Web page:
Tag Archives: China National Space Administration (CNSA)

New Fait Accompli in Space: the Artemis Accords

Seven countries have joined the United States in signing the Artemis Accords on October 13, 2020, a set of principles governing norms of behavior for those who want to participate in the Artemis lunar exploration program: Australia, Canada, Japan, Luxembourg, Italy, the United Arab Emirates and the United Kingdom….The accords outline a series of principles that countries participating in the Artemis program are expected to adhere to, from interoperability and release of scientific data to use of space resources and preserving space heritage. Many of the principles stem directly from the Outer Space Treaty and related treaties.

NASA was originally focused on having the document apply to lunar and later Martian exploration. Japan wanted to include asteroid and comet missions as well, based on that country’s program of robotic asteroid missions like the Hayabusa2 asteroids sample return spacecraft. The document now includes asteroid and comet missions, as well as activities in orbit around the moon and Mars and the Lagrange points of the Earth-moon system.

NASA is implementing the Artemis Accords as a series of bilateral agreements between the United States and other countries, which allows them to move more quickly than if NASA sought a multilateral agreement under the aegis of the United Nations…Frans von der Dunk, a professor of space law at the University of Nebraska, drew parallels with development of international civil aviation regulations, which started with bilateral agreements between the United States and United Kingdom that were later copied among other nations. “That is something that will possibly happen here as well,” he said.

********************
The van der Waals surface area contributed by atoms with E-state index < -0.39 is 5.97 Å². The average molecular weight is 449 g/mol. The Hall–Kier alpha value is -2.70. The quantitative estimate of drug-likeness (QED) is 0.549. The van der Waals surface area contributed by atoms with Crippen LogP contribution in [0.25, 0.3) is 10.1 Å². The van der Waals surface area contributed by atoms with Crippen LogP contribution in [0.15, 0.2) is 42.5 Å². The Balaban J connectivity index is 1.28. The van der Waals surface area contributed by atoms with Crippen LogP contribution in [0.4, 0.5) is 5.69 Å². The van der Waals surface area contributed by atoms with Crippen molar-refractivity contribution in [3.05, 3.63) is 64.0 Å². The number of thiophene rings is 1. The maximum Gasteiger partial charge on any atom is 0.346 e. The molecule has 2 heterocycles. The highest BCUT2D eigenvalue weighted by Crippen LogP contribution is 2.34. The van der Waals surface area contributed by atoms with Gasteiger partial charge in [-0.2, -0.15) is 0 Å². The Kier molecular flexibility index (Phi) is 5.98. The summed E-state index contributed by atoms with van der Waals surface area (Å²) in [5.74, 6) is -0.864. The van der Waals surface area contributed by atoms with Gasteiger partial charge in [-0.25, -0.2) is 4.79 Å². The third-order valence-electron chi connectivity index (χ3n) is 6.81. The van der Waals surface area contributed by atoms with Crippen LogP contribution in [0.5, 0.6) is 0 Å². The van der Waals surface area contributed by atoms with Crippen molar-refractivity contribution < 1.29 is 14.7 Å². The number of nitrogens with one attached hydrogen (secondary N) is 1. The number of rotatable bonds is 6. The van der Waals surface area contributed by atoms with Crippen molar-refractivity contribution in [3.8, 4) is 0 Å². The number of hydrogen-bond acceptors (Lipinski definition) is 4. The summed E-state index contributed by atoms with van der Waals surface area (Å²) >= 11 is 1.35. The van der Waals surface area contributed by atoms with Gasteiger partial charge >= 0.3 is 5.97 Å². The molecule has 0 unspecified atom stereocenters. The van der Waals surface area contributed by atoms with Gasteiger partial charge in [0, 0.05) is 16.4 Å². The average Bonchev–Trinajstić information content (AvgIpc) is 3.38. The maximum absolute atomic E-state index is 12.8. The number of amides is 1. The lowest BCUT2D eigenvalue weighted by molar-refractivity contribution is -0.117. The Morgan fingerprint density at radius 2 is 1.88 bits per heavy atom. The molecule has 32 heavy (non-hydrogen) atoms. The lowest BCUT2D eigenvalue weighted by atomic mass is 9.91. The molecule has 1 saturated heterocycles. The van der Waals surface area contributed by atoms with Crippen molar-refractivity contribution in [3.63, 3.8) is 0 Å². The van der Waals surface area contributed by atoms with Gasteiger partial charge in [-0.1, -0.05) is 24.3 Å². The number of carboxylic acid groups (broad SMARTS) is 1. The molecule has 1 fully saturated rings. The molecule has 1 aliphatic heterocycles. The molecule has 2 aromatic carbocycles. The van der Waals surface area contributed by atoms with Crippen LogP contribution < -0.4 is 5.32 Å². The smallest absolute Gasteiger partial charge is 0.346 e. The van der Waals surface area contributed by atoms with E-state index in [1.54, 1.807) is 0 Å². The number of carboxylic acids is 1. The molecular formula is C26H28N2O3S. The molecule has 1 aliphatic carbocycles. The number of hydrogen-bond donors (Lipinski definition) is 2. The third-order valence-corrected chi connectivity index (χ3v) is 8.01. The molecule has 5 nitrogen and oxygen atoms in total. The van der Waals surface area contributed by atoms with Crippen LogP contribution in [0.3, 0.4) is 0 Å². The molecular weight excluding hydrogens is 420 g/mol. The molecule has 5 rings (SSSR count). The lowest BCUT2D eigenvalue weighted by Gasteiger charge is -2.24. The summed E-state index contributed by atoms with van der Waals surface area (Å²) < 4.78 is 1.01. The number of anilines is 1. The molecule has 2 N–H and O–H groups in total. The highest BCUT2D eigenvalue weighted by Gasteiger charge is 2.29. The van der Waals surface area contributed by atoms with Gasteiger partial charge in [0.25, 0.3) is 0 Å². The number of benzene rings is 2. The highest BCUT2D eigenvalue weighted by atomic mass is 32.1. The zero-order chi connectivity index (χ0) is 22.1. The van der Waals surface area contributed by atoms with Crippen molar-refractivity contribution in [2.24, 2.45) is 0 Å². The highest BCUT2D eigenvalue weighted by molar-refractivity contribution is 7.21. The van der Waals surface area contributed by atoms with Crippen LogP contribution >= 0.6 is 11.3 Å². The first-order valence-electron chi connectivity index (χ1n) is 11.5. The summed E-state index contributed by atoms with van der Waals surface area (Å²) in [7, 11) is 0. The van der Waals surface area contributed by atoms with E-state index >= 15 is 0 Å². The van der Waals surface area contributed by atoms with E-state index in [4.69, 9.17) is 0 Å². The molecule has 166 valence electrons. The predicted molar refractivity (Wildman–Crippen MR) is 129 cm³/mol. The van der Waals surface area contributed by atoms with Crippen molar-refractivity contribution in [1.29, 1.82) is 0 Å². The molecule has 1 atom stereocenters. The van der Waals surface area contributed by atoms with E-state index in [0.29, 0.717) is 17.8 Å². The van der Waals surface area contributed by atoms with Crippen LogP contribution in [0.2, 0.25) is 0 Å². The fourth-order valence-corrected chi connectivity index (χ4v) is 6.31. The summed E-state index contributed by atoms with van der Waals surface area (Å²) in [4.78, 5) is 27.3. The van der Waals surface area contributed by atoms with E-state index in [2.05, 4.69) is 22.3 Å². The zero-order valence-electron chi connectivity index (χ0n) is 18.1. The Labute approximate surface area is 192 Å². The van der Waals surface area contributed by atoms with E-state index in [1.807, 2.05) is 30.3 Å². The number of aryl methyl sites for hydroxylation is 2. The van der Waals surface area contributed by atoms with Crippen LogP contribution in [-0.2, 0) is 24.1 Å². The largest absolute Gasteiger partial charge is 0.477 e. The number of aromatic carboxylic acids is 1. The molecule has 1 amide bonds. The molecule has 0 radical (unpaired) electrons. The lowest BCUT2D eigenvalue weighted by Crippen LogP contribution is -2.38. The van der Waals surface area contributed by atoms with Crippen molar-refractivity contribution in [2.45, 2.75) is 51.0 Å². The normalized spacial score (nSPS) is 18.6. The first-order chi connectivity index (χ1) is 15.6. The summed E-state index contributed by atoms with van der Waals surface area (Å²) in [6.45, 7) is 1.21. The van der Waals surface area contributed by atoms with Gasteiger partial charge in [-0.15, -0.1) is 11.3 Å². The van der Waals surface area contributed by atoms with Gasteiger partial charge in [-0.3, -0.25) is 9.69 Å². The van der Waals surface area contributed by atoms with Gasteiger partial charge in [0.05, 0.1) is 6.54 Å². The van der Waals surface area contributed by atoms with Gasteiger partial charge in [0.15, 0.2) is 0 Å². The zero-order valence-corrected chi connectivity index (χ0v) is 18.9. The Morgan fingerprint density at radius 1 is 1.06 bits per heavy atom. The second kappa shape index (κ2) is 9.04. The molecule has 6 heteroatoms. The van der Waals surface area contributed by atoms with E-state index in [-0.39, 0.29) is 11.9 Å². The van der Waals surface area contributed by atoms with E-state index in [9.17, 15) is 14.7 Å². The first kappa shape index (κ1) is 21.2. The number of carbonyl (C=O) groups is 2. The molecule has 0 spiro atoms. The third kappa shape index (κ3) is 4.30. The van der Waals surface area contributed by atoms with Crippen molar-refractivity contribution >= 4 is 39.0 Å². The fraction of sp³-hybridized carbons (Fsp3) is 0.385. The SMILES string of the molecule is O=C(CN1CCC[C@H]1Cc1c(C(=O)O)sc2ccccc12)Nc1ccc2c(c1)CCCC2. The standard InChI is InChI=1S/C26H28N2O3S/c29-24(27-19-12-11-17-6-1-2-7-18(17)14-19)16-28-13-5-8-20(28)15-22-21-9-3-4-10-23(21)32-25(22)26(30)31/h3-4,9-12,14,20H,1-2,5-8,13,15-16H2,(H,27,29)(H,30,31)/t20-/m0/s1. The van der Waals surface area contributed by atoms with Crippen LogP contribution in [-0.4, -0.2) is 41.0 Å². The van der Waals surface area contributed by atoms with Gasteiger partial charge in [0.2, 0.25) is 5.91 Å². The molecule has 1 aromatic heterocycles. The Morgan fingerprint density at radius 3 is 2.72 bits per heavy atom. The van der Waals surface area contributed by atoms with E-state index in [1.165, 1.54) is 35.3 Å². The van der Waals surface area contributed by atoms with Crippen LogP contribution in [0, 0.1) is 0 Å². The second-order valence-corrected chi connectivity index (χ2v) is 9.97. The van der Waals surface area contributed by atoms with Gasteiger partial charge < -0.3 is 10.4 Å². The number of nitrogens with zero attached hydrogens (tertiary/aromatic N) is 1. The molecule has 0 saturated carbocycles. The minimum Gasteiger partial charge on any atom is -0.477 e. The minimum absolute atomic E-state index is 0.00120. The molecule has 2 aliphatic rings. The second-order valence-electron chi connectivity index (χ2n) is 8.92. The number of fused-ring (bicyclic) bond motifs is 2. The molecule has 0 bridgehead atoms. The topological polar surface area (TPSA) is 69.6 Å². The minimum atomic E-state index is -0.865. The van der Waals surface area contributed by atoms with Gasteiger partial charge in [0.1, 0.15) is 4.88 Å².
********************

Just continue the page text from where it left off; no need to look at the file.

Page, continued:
The bilateral nature of the accords, though, do present restrictions. China, for instance, cannot sign on, because NASA, under the so-called “Wolf Amendment” in US law, is restricted from bilateral cooperation with China.

The accords are outside the traditional UN framework of international space law – such as the UN Committee on the Peaceful Uses of Outer Space. The requirement to sign bilateral agreements with the US can be viewed as a way of trying to impose US preferences on how to regulate space on others. Russia has already stated that the Artemis Program is too “US-centric”.  India, Germany, France and the European Space Agency (ESA) have not yet signed on to the accords.

Excerpt from Jeff Foust ,Eight countries sign Artemis Accords, Space News, Oct. 13, 2020

Government Intervention is Great: What China is Learning from the United States

A study published by the China Aerospace Studies Institute in September 2020′China’s Space Narrative: Examining the Portrayal of the US-China Space Relationship in Chinese Sources‘ used publicly available Chinese language resources to draw insights on how the Chinese view the U.S.-China space relationship. According to the study:

“Chinese sources weave a space narrative that portrays China as a modernizing nation
committed to the peaceful uses of space and serving the broader interests of advancing humankind through international space cooperation, economic development, and scientific discovery. Chinese sources minimize the military role of China’s space program.